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The Badger Herald

Independent Student Newspaper Since 1969

The Badger Herald

Independent Student Newspaper Since 1969

The Badger Herald


Kimia Lounge increase no go for ALRC

[media-credit name=’MEGHAN CONLIN/Herald Photo’ align=’alignright’ width=’336′]kimia1_mc_416[/media-credit]The Madison Alcohol License Review Committee rejected a request by downtown establishment Kimia Lounge, 14 W. Mifflin St., to increase its capacity Wednesday.

The Kimia Lounge asked the committee to approve a capacity increase from 100 people to 160, but received criticism about doing so in a high-density area.

"The 160 [person capacity] is where we can operate at our core business," owner Kami Eshraghi said. "I don't understand why the neighborhood is picking on me."


Originally, Eshraghi argued, the building's original design allows for a 160-person capacity, and said more people will help increase the lounge's total revenue, which he said has dropped steadily since the smoking ban.

But many downtown residents spoke out in opposition, saying an increase in capacity will eventually lead to an increase in negative alcohol-related incidents in the area.

"One of the main problems … was the number of patrons on the streets at bar time," Capitol Neighborhoods President Ledell Zellers said. "We need to pause before we start approving liquor and capacity licenses. We, as a community, need to take a serious look at what we're doing."

Some residents cited the recent Alcohol Licensed Established Response Team meeting on Monday which overviewed disturbances on King Street.

But Eshraghi's business partner Peggy Burke felt comparing the Kimia Lounge's environment to the King Street environment was unfair.

"All I'm asking is to operate at capacity," she said. "I'm hurt that I have to defend my place when we've been doing so well."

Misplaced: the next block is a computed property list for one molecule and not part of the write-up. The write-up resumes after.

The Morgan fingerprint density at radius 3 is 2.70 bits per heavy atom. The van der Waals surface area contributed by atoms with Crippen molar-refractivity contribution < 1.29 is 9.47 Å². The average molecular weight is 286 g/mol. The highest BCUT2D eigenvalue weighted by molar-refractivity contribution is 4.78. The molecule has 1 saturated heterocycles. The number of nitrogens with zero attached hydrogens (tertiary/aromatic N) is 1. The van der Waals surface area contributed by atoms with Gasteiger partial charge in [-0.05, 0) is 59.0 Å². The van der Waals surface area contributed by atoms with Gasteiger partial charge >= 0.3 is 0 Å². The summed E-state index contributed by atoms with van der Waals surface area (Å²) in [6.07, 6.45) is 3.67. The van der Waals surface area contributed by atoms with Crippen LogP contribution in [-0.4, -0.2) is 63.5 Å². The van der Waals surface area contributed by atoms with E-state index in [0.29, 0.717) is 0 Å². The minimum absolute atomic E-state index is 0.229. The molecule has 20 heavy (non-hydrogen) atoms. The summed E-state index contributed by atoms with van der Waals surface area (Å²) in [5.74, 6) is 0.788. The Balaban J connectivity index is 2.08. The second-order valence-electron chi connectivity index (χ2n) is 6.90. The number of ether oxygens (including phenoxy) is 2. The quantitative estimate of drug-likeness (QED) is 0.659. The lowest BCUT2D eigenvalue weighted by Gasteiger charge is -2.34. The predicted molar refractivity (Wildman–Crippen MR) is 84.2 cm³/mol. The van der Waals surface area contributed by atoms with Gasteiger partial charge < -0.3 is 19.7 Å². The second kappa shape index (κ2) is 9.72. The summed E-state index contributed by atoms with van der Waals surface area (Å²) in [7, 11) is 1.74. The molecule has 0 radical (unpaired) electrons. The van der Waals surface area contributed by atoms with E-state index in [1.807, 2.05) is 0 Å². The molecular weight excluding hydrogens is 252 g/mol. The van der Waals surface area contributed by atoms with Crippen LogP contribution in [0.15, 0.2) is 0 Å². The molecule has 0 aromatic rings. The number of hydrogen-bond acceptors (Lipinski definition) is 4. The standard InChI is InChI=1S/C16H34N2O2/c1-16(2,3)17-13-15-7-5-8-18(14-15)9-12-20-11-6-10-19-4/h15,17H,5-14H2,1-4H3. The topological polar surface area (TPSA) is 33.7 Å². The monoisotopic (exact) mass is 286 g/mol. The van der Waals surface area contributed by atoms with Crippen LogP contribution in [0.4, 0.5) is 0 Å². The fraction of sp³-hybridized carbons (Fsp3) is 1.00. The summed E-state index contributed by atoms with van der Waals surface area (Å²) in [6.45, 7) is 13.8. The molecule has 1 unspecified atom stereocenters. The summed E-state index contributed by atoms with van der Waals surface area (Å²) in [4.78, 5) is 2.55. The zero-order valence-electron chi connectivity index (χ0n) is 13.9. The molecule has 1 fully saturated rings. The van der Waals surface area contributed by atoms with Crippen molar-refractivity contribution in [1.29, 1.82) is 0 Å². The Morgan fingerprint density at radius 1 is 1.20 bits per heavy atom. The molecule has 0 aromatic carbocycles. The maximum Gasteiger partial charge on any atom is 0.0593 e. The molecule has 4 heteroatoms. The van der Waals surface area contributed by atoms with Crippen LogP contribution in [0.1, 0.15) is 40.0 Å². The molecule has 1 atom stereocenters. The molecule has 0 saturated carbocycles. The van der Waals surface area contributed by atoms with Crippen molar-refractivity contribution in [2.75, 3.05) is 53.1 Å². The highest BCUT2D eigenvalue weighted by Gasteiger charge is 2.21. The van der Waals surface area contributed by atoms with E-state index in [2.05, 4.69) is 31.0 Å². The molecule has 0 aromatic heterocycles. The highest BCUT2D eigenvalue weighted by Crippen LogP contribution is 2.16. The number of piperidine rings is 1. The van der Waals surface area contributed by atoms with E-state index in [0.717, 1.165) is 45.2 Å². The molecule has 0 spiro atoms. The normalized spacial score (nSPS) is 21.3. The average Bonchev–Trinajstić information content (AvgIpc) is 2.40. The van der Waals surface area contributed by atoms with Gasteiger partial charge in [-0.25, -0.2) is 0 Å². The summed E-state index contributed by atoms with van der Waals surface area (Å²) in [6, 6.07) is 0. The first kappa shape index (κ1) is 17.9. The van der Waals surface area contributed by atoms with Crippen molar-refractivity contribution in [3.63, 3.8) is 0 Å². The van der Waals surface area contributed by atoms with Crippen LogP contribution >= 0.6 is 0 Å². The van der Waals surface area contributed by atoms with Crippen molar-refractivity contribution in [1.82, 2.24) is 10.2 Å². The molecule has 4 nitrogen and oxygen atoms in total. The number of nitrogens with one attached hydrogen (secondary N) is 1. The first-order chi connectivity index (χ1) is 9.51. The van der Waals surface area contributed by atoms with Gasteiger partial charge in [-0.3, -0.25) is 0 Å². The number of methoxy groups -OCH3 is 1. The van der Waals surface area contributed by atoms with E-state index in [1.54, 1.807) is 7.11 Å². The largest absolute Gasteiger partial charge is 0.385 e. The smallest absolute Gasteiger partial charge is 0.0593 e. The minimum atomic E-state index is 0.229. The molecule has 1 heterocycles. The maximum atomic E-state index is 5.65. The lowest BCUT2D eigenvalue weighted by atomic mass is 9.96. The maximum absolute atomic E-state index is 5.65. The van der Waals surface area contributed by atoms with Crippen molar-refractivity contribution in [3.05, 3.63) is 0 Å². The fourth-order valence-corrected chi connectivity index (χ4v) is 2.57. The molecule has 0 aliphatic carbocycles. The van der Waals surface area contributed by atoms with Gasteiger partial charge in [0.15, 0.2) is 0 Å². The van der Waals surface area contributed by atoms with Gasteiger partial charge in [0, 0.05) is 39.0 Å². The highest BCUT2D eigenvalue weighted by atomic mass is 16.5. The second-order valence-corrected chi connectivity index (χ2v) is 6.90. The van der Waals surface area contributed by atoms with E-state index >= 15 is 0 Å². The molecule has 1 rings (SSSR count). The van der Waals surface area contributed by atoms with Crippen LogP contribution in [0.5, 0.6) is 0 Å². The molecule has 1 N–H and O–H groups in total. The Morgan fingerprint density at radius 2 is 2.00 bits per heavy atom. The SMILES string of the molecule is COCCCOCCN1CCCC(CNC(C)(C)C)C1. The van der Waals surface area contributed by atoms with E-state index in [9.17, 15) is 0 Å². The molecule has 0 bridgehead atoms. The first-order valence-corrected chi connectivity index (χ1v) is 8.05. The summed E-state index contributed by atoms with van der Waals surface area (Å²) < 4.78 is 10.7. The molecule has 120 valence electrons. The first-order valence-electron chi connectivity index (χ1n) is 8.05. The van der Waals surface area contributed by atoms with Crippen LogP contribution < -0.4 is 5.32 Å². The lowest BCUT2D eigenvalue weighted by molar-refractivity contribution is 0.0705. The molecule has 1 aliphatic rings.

Burke, who called the Kimia Lounge her "life," added the establishment has not had any incidents in their area.

Those in support of the increase emphasized Kimia Lounge's patron diversity and the safe environment within the building.

"Kimia Lounge is different. When you walk in, it's like a United Nations convention," Dan Jardine, a longtime customer, said. "It seems that Kimia Lounge would be penalized for other establishments."

Capt. Jay Lengfeld of the Madison Police said the department was opposed to approving the increase due to the already high number of bars in the area.

"We believe there is already an over-capacity of the downtown area," Lengfeld said. "The capacity is over what it should be."

When it came time for the committee to have an open discussion on the issue, committee member David Hart said rejecting the request was not the right way to deal with downtown density problems.

"In the grand scheme of things, I think [the capacity] is a manageable amount," he said. "I don't think we need to solve our density issues by cutting him off."

Committee chair Ken Kamp, however, could not support the request.

"I've always supported the Kimia Lounge, but there comes a point where things hit the fan and we have to draw a line," Kamp added.

After the committee denied the request, Eshragi expressed his displeasure with the decision. According to Eshragi, higher property taxes for neighborhood residents pushed associations like Capitol Neighborhoods to criticize his business.

"It is a business," he said. "We committed ourselves to the city before all of these condos went up; and now, because of that, they're picking on us."

Despite the rejection, Eshragi said the fight to increase the bar's capacity has not ended.

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